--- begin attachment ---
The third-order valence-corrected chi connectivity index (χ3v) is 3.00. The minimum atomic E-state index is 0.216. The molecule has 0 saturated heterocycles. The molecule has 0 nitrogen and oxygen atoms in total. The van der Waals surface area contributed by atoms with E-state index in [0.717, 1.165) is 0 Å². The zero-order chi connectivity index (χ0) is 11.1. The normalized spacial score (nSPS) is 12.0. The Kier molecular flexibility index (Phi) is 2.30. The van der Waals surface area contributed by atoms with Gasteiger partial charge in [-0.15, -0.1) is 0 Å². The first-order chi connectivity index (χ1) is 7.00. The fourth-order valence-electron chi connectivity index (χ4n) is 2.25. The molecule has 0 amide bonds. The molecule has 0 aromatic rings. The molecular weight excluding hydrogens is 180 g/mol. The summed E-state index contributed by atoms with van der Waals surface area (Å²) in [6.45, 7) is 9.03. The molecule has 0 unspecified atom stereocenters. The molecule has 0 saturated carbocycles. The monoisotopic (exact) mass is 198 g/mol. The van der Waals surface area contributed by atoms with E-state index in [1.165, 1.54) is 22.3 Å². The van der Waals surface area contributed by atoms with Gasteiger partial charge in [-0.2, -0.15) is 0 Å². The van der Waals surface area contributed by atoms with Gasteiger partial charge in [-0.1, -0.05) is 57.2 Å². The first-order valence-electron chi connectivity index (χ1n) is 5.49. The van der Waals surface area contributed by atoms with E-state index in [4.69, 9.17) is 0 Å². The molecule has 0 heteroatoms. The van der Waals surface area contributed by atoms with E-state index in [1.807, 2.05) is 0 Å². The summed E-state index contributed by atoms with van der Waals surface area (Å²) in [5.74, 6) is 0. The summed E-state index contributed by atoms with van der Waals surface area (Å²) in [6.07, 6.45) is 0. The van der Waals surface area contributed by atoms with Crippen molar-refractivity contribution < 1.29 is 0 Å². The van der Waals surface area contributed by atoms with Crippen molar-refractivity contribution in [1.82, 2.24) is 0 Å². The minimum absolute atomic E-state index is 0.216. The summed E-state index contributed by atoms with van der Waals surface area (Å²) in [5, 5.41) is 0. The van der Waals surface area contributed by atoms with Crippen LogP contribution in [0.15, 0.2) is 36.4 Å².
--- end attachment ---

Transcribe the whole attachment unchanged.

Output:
The third-order valence-corrected chi connectivity index (χ3v) is 3.00. The minimum atomic E-state index is 0.216. The molecule has 0 saturated heterocycles. The molecule has 0 nitrogen and oxygen atoms in total. The van der Waals surface area contributed by atoms with E-state index in [0.717, 1.165) is 0 Å². The zero-order chi connectivity index (χ0) is 11.1. The normalized spacial score (nSPS) is 12.0. The Kier molecular flexibility index (Phi) is 2.30. The van der Waals surface area contributed by atoms with Gasteiger partial charge in [-0.15, -0.1) is 0 Å². The first-order chi connectivity index (χ1) is 7.00. The fourth-order valence-electron chi connectivity index (χ4n) is 2.25. The molecule has 0 amide bonds. The molecule has 0 aromatic rings. The molecular weight excluding hydrogens is 180 g/mol. The summed E-state index contributed by atoms with van der Waals surface area (Å²) in [6.45, 7) is 9.03. The molecule has 0 unspecified atom stereocenters. The molecule has 0 saturated carbocycles. The monoisotopic (exact) mass is 198 g/mol. The van der Waals surface area contributed by atoms with E-state index in [1.165, 1.54) is 22.3 Å². The van der Waals surface area contributed by atoms with Gasteiger partial charge in [-0.2, -0.15) is 0 Å². The van der Waals surface area contributed by atoms with Gasteiger partial charge in [-0.1, -0.05) is 57.2 Å². The first-order valence-electron chi connectivity index (χ1n) is 5.49. The van der Waals surface area contributed by atoms with E-state index in [4.69, 9.17) is 0 Å². The molecule has 0 heteroatoms. The van der Waals surface area contributed by atoms with E-state index in [1.807, 2.05) is 0 Å². The summed E-state index contributed by atoms with van der Waals surface area (Å²) in [5.74, 6) is 0. The summed E-state index contributed by atoms with van der Waals surface area (Å²) in [6.07, 6.45) is 0. The van der Waals surface area contributed by atoms with Crippen molar-refractivity contribution < 1.29 is 0 Å². The van der Waals surface area contributed by atoms with Crippen molar-refractivity contribution in [1.82, 2.24) is 0 Å². The minimum absolute atomic E-state index is 0.216. The summed E-state index contributed by atoms with van der Waals surface area (Å²) in [5, 5.41) is 0. The van der Waals surface area contributed by atoms with Crippen LogP contribution in [0.15, 0.2) is 36.4 Å².